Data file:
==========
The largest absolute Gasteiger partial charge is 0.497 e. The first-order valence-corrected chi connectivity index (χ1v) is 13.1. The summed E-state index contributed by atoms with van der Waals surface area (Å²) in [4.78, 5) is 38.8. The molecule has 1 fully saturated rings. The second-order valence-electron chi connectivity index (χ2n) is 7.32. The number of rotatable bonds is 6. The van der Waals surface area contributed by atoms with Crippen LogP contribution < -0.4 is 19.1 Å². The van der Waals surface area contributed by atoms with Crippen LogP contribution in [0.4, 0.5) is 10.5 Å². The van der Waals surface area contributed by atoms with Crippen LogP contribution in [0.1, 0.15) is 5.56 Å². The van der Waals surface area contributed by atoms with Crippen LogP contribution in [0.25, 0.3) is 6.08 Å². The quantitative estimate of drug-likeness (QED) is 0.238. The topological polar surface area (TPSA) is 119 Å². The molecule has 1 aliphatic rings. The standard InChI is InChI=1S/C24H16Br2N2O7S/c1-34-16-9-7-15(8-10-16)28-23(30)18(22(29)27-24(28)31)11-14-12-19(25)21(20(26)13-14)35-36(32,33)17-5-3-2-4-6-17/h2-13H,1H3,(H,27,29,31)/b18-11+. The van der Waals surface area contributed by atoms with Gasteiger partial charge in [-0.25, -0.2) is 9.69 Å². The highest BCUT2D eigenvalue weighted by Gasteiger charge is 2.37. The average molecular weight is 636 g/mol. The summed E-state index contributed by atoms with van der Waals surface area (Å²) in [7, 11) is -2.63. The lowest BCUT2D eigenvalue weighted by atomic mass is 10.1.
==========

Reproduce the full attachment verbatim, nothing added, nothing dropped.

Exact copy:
The largest absolute Gasteiger partial charge is 0.497 e. The first-order valence-corrected chi connectivity index (χ1v) is 13.1. The summed E-state index contributed by atoms with van der Waals surface area (Å²) in [4.78, 5) is 38.8. The molecule has 1 fully saturated rings. The second-order valence-electron chi connectivity index (χ2n) is 7.32. The number of rotatable bonds is 6. The van der Waals surface area contributed by atoms with Crippen LogP contribution < -0.4 is 19.1 Å². The van der Waals surface area contributed by atoms with Crippen LogP contribution in [0.4, 0.5) is 10.5 Å². The van der Waals surface area contributed by atoms with Crippen LogP contribution in [0.1, 0.15) is 5.56 Å². The van der Waals surface area contributed by atoms with Crippen LogP contribution in [0.25, 0.3) is 6.08 Å². The quantitative estimate of drug-likeness (QED) is 0.238. The topological polar surface area (TPSA) is 119 Å². The molecule has 1 aliphatic rings. The standard InChI is InChI=1S/C24H16Br2N2O7S/c1-34-16-9-7-15(8-10-16)28-23(30)18(22(29)27-24(28)31)11-14-12-19(25)21(20(26)13-14)35-36(32,33)17-5-3-2-4-6-17/h2-13H,1H3,(H,27,29,31)/b18-11+. The van der Waals surface area contributed by atoms with Gasteiger partial charge in [-0.25, -0.2) is 9.69 Å². The highest BCUT2D eigenvalue weighted by Gasteiger charge is 2.37. The average molecular weight is 636 g/mol. The summed E-state index contributed by atoms with van der Waals surface area (Å²) in [7, 11) is -2.63. The lowest BCUT2D eigenvalue weighted by atomic mass is 10.1.